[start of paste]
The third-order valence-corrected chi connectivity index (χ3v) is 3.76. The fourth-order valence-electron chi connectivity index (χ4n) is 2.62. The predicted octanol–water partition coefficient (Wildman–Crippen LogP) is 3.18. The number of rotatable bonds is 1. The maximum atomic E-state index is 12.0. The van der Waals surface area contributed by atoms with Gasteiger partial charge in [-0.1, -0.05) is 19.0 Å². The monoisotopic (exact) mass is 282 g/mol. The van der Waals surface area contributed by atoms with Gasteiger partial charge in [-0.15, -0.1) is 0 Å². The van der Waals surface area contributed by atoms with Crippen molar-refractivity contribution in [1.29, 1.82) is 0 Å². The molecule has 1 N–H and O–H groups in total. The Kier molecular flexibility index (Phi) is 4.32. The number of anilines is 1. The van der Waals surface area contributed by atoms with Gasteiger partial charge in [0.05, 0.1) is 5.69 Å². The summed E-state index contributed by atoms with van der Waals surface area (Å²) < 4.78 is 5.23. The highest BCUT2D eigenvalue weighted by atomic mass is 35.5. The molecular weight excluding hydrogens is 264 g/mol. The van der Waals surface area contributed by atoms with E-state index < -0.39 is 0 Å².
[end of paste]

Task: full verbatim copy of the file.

The third-order valence-corrected chi connectivity index (χ3v) is 3.76. The fourth-order valence-electron chi connectivity index (χ4n) is 2.62. The predicted octanol–water partition coefficient (Wildman–Crippen LogP) is 3.18. The number of rotatable bonds is 1. The maximum atomic E-state index is 12.0. The van der Waals surface area contributed by atoms with Gasteiger partial charge in [-0.1, -0.05) is 19.0 Å². The monoisotopic (exact) mass is 282 g/mol. The van der Waals surface area contributed by atoms with Gasteiger partial charge in [-0.15, -0.1) is 0 Å². The van der Waals surface area contributed by atoms with Crippen molar-refractivity contribution in [1.29, 1.82) is 0 Å². The molecule has 1 N–H and O–H groups in total. The Kier molecular flexibility index (Phi) is 4.32. The number of anilines is 1. The van der Waals surface area contributed by atoms with Gasteiger partial charge in [0.05, 0.1) is 5.69 Å². The summed E-state index contributed by atoms with van der Waals surface area (Å²) < 4.78 is 5.23. The highest BCUT2D eigenvalue weighted by atomic mass is 35.5. The molecular weight excluding hydrogens is 264 g/mol. The van der Waals surface area contributed by atoms with E-state index < -0.39 is 0 Å².